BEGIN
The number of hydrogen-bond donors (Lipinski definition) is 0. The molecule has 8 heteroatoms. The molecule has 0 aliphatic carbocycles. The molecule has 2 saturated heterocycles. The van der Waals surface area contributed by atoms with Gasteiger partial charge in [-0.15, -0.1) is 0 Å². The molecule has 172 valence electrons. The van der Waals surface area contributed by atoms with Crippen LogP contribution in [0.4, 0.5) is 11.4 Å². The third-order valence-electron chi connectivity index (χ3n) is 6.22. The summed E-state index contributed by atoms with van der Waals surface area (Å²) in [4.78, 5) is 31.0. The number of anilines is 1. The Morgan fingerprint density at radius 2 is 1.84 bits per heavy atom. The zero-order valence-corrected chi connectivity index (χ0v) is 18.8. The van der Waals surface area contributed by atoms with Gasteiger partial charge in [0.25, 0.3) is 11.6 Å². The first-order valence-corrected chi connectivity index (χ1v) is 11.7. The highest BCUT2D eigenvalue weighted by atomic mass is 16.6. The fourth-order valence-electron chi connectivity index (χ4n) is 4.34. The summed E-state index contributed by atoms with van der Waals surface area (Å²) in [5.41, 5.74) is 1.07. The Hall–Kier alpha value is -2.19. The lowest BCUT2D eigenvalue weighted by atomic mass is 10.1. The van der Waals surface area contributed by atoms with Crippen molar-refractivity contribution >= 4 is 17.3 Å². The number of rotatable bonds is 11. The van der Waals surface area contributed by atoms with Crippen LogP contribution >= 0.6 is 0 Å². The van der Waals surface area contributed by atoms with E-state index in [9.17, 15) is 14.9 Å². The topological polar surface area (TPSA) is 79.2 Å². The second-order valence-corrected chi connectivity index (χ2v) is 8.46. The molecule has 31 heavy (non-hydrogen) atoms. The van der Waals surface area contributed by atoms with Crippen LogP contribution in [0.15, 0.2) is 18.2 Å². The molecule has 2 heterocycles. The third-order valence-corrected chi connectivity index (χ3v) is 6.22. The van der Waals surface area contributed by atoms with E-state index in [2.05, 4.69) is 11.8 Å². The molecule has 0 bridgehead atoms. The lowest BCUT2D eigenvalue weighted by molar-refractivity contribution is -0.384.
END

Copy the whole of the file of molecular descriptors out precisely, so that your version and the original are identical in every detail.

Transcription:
The number of hydrogen-bond donors (Lipinski definition) is 0. The molecule has 8 heteroatoms. The molecule has 0 aliphatic carbocycles. The molecule has 2 saturated heterocycles. The van der Waals surface area contributed by atoms with Gasteiger partial charge in [-0.15, -0.1) is 0 Å². The molecule has 172 valence electrons. The van der Waals surface area contributed by atoms with Crippen LogP contribution in [0.4, 0.5) is 11.4 Å². The third-order valence-electron chi connectivity index (χ3n) is 6.22. The summed E-state index contributed by atoms with van der Waals surface area (Å²) in [4.78, 5) is 31.0. The number of anilines is 1. The Morgan fingerprint density at radius 2 is 1.84 bits per heavy atom. The zero-order valence-corrected chi connectivity index (χ0v) is 18.8. The van der Waals surface area contributed by atoms with Gasteiger partial charge in [0.25, 0.3) is 11.6 Å². The first-order valence-corrected chi connectivity index (χ1v) is 11.7. The highest BCUT2D eigenvalue weighted by atomic mass is 16.6. The fourth-order valence-electron chi connectivity index (χ4n) is 4.34. The summed E-state index contributed by atoms with van der Waals surface area (Å²) in [5.41, 5.74) is 1.07. The Hall–Kier alpha value is -2.19. The lowest BCUT2D eigenvalue weighted by atomic mass is 10.1. The van der Waals surface area contributed by atoms with Crippen molar-refractivity contribution >= 4 is 17.3 Å². The number of rotatable bonds is 11. The van der Waals surface area contributed by atoms with Crippen LogP contribution >= 0.6 is 0 Å². The van der Waals surface area contributed by atoms with E-state index in [9.17, 15) is 14.9 Å². The topological polar surface area (TPSA) is 79.2 Å². The second-order valence-corrected chi connectivity index (χ2v) is 8.46. The molecule has 31 heavy (non-hydrogen) atoms. The van der Waals surface area contributed by atoms with Crippen LogP contribution in [0.15, 0.2) is 18.2 Å². The molecule has 2 heterocycles. The third-order valence-corrected chi connectivity index (χ3v) is 6.22. The van der Waals surface area contributed by atoms with E-state index in [2.05, 4.69) is 11.8 Å². The molecule has 0 bridgehead atoms. The lowest BCUT2D eigenvalue weighted by molar-refractivity contribution is -0.384.